Methods: Using a subset of respondents from the National School Social Work Survey 2008, who work primarily with students with emotional problems, (N=868), this study examined frequencies to determine the practices most commonly utilized. Scales were created to measure the teacher and school levels of practice, while a single variable was used to measure the family, child, and community practice domains. Bivariate analysis explored associations between the five levels of practice, while multivariate analysis examined predictors of practice in each of the five domains.
Results: Practices most commonly utilized by school social workers that work with students with emotional problems include individual counseling with students (67%), increasing parental involvement and engagement (56%), and facilitating small groups as prevention activities (44%). Results suggest school social workers are primarily oriented in practice at the child (67%) level, followed by the community (30%), and family (22%) levels. For the scale variables, findings show that 41% of school social workers engage in five of the seven for the teacher domain and 37% engage in five of the seven for school. Bivariate analyses demonstrate work in each domain is not necessarily correlated. Spearman's rho correlations show the strongest relationships are between the teacher and school (.469) and family and community (.344) domains. Multivariate analyses demonstrate that the proportion of students with an IEP is a significant predictor of practice in all domains except for school, and students receiving government services are only a predictor of engagement in the family practice domain.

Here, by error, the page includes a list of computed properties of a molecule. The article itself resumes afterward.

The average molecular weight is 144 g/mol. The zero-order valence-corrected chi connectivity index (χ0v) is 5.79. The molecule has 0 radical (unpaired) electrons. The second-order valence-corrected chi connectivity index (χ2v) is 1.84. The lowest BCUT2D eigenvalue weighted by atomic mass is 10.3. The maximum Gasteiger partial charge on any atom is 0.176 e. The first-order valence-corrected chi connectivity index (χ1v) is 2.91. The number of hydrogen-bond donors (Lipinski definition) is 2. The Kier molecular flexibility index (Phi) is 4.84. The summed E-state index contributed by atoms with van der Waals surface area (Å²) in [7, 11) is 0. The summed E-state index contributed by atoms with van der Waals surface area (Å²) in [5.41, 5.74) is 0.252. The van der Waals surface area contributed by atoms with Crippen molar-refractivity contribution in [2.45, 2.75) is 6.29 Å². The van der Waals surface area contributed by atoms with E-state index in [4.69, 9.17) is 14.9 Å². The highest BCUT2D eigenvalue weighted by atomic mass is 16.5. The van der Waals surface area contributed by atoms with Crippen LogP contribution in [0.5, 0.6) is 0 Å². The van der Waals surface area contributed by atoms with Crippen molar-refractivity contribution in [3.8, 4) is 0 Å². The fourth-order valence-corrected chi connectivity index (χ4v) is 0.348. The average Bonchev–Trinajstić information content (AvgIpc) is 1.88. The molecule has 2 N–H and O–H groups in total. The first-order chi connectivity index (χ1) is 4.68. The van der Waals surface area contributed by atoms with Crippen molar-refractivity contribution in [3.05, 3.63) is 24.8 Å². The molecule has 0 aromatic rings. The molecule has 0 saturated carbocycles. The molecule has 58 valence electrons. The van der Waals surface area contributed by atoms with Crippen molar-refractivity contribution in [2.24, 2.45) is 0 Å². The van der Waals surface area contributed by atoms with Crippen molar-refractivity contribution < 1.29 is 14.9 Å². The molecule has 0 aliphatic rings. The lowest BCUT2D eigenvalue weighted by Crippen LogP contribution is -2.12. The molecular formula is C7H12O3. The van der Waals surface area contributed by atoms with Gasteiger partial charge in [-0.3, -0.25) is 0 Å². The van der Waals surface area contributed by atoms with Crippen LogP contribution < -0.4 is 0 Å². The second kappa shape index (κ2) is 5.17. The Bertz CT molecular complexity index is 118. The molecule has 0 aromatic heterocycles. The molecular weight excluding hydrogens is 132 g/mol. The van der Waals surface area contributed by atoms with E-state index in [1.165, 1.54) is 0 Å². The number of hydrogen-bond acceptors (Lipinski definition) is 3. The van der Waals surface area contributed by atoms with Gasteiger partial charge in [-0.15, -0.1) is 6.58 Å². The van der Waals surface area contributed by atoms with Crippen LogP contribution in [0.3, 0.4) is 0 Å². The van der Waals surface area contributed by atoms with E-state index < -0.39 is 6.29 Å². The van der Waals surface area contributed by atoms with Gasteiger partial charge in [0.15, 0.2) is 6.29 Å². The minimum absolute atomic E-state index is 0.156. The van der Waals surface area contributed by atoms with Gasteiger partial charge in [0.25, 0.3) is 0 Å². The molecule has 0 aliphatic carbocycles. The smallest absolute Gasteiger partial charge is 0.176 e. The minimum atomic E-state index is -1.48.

Conclusions and Implications: Results suggest that while school social workers are practicing within the multi-systemic framework suggested by school social work scholars, their time is not equally spent across the five domains. School social workers appear to be most strongly committed to practice at the child level. Further, an exclusionary relationship suggests school social workers who practice at one level are less likely to practice at other levels. An increase in mental health difficulties in the school is likely placing a greater demand on time spent with individual students, leaving less time for practice with schools, teachers, families, or communities. Further implications surrounding the need for future studies to be conducted that test the impact of engagement in multi-systemic school social work practice on mental health outcomes of students are discussed.